According to Sam, skills gaps are largest in sectors where the biggest emissions reductions are required and called for more training. He characterised the problem as being with the current not the future workforce. Ian emphasised that the ageing workforce was a challenge with older workers more reluctant to reskill to green jobs, and that SMEs or sole traders need assurances that retraining wouldn’t lose them time or money at a difficult time.
According to Tom, the skills gap is indicative of decades of failure in adult education and a lack of action on technical education. He listed the paucity of engineering skills in government as a problem. Sam called for the government to set out its view of the skills required and where areas would be considered strategic priorities to give confidence to people and businesses to retrain.
The higher education sector, might need to expand its perspective on teaching. Imperial and most other universities offer some type of Executive education, but still don’t see their role as one of skilling or re-skilling the existing workforce.
Alyssa suggested that a focus on place-based skill needs and training could pull together the multiple actors: employers, universities, local workers and communities in a way that focuses on the skills most likely to be needed in each region. Where green skills relate to renewable energy resources, for example, it is straightforward to identify the skills that are most needed in each region.
Ian cautioned that, with the UK already at near full employment, movement of workers into green skills roles could see them leave other sectors and thought would need to be given to the impact of such changes.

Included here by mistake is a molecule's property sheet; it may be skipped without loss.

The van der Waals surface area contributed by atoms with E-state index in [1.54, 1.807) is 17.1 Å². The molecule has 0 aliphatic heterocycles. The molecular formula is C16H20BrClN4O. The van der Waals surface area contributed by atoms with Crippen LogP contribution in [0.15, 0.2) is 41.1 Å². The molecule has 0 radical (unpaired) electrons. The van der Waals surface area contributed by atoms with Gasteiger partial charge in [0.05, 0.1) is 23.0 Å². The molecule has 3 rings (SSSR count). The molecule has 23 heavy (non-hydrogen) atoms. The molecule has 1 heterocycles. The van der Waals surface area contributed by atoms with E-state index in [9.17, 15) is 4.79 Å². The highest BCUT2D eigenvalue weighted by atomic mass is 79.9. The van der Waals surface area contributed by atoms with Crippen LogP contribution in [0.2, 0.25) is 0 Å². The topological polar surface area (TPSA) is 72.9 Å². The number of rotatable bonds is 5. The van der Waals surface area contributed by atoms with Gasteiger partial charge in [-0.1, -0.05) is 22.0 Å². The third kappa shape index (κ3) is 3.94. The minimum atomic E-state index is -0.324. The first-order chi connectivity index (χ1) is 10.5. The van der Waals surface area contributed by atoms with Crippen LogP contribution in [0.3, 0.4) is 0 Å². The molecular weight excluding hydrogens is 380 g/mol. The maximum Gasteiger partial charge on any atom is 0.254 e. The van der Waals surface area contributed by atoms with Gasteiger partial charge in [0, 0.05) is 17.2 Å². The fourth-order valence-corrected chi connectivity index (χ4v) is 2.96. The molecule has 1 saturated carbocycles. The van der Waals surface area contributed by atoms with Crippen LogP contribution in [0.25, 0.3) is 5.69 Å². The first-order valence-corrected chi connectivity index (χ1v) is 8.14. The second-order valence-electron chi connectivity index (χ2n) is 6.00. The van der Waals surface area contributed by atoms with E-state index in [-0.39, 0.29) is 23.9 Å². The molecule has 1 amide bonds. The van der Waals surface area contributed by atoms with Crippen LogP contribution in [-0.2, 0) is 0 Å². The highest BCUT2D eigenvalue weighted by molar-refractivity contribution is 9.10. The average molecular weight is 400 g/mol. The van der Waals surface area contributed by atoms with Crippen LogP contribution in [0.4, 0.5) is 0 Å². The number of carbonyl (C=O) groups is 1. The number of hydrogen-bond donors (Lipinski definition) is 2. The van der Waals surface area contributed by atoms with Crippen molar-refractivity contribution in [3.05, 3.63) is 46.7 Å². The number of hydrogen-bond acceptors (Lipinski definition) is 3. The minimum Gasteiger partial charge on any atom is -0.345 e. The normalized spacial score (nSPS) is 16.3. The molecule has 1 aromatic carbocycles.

With the Green Jobs Taskforce launched in December 2020, Alyssa said that a demand-led approach would have the biggest impact. She described a need for the government to set out a clear and consistent path that the energy sector could follow highlighting how HE and FE already collaborate closely with local government on education.
Reflecting on what action the panellists would like to see from the government, the panellists were united in calling for it to provide clarity and firm policy direction to drive the demand for skills, and therefore the provision of training. Ian called for government to create demand by offering incentives, citing the solar industry as an example. Sam continued with the need for consistent policy positions with incentives offered and remaining in place to allow industry to adapt, rather than being offered and later withdrawn as we have seen recently with a range of different heat pump and home decarbonisation policies with short lifetimes.
Tom said he felt the government had grasped the scale of the challenge but without an action plan individual sectors would continue making their own plans and a lack of coherence would emerge across the sector.
Perhaps, according to Alyssa, we don’t need to focus on the green jobs label. We needed it in the past to clarify that we can move in a greener direction and also create jobs and support the economy. However, not everyone wants a ‘green job’. They just want high-quality employment. She continued that we want people to see that retraining or adopting green skills will not only help realise climate ambitions but, perhaps most importantly, provide financial benefits and longevity in their careers.